Boston Bar sparks eager growing minds

A greenhouse initiative by an inspired principal, secures funding for renovations.

Boston Bar Elementary-School children and their doting principal Debra Devine show The Hope Standard what good greenhouse keeping is all about.

Boston Bar Elementary-School children and their doting principal Debra Devine show The Hope Standard what good greenhouse keeping is all about.

Boston Bar Elementary-Secondary School principal Debra Devine was inspired by a derelict greenhouse right in her own backyard and decided to investigate.

Her initiatives to restore it and turn it into a functioning greenhouse garnered attention from the Vancouver Sun’s Adopt-a-School program, resulting in a donation of $12,000 to help fund her vision.

“This greenhouse was built around 1985 to 1988 — I think Tom Hendrickson, who is one of our trustees was instrumental in getting funding from the Lions Club,” Devine told  The Hope Standard. “They built this greenhouse and they had a vice principal here; he was an agricultural teacher and they did very well for quite a few years.”

Since his departure the facility has been used to store old desks and to recycle cans and bottles turning its once pristine visage into a bit of a dumping ground.

“I live up here in Boston Bar and for grocery shopping and to have fresh produce, you have to drive pretty far — it’s forty minutes to Hope, but if you really want to save money and do some serious shopping you go to Chilliwack, so tag that on to your food and gas bill,” she said. “It gets pretty spendy.”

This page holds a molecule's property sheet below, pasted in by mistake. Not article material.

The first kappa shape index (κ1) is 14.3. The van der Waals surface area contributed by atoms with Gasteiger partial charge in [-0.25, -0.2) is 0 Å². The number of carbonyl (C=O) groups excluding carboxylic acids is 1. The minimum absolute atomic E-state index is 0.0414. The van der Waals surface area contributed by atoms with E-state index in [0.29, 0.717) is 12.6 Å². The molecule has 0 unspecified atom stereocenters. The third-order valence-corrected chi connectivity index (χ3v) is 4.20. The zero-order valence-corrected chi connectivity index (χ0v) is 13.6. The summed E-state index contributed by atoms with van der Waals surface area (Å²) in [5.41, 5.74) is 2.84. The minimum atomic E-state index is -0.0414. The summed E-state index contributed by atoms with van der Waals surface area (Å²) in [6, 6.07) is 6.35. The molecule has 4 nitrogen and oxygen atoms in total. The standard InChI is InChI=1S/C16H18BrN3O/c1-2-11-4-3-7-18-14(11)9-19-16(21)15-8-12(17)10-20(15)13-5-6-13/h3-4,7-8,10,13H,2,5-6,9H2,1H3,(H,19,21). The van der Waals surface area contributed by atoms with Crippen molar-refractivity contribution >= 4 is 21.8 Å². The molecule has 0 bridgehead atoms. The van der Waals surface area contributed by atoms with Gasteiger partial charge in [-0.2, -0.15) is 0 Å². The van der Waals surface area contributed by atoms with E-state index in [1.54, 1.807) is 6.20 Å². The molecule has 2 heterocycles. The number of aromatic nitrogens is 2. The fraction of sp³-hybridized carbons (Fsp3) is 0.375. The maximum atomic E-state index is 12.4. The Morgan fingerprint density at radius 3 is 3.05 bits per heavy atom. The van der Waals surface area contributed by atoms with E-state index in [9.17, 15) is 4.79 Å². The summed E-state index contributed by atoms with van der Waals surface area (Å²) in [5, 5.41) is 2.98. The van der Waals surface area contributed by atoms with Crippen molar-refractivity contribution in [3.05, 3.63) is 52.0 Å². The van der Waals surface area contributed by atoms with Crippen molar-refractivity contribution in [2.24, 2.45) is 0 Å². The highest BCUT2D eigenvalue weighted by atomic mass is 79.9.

The vibrant Devine originated as a home economics teacher with a passion for nutrition and food, eating well, hands on activities and pretty much any way to get kids moving and participating.

“When I saw the greenhouse, I was like, are you kidding me? I said this is cool, it’s really cool inside.”

Children would often bring unhealthy lunches to school, which sparked the keen principal’s interest in her students nutritional welfare.

“You think about families of all income levels  — if we didn’t have to pay so much for food, that would give us more discretionary money in our pocket. That would mean more money put away for education, more money to fix your car, more money for your home or for a vacation. So, I thought why not as a school or as a community try to feed each other? If we can feed each other and get our food bill down, then we have more money to do other things with.”

Part of Devine’s impetuous for change was rooted in the philosophy to get the kids excited about growing their own food.

By fostering a sense of agricultural cultivation, perhaps, inspiring some future growers, conscientious of nurturing local produce, and by incubating a new generation of green thumbs, concerned with their environment, while providing quality and eco-friendly produce to a very deserving community, a much needed change could be forseeable

“These kids have big hearts, so my thinking was that if we created a program where we’re growing food for other people, the kids are going to feel better about themselves and they’re going to be excited. If they’re giving back, and they’re giving to their community, that’s even better, that’s going to pump their little hearts up and make them feel good.”